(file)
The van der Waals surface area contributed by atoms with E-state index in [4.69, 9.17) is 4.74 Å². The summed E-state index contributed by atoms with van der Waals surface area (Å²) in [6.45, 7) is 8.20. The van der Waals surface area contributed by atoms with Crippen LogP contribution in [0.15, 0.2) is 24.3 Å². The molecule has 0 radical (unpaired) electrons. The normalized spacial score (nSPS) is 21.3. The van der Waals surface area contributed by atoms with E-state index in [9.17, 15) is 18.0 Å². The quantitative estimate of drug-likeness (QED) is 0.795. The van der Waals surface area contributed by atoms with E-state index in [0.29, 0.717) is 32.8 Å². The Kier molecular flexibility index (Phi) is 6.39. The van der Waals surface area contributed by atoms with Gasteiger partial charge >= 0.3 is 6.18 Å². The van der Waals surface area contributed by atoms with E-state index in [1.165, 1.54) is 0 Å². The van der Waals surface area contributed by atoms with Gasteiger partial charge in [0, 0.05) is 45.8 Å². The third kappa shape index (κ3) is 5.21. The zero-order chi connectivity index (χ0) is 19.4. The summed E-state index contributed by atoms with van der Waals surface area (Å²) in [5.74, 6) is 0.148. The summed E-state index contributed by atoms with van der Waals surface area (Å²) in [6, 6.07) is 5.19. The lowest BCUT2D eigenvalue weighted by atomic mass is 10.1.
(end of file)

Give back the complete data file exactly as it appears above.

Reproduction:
The van der Waals surface area contributed by atoms with E-state index in [4.69, 9.17) is 4.74 Å². The summed E-state index contributed by atoms with van der Waals surface area (Å²) in [6.45, 7) is 8.20. The van der Waals surface area contributed by atoms with Crippen LogP contribution in [0.15, 0.2) is 24.3 Å². The molecule has 0 radical (unpaired) electrons. The normalized spacial score (nSPS) is 21.3. The van der Waals surface area contributed by atoms with E-state index in [9.17, 15) is 18.0 Å². The quantitative estimate of drug-likeness (QED) is 0.795. The van der Waals surface area contributed by atoms with E-state index in [0.29, 0.717) is 32.8 Å². The Kier molecular flexibility index (Phi) is 6.39. The van der Waals surface area contributed by atoms with Gasteiger partial charge >= 0.3 is 6.18 Å². The van der Waals surface area contributed by atoms with E-state index in [1.165, 1.54) is 0 Å². The van der Waals surface area contributed by atoms with Gasteiger partial charge in [0, 0.05) is 45.8 Å². The third kappa shape index (κ3) is 5.21. The zero-order chi connectivity index (χ0) is 19.4. The summed E-state index contributed by atoms with van der Waals surface area (Å²) in [5.74, 6) is 0.148. The summed E-state index contributed by atoms with van der Waals surface area (Å²) in [6, 6.07) is 5.19. The lowest BCUT2D eigenvalue weighted by atomic mass is 10.1.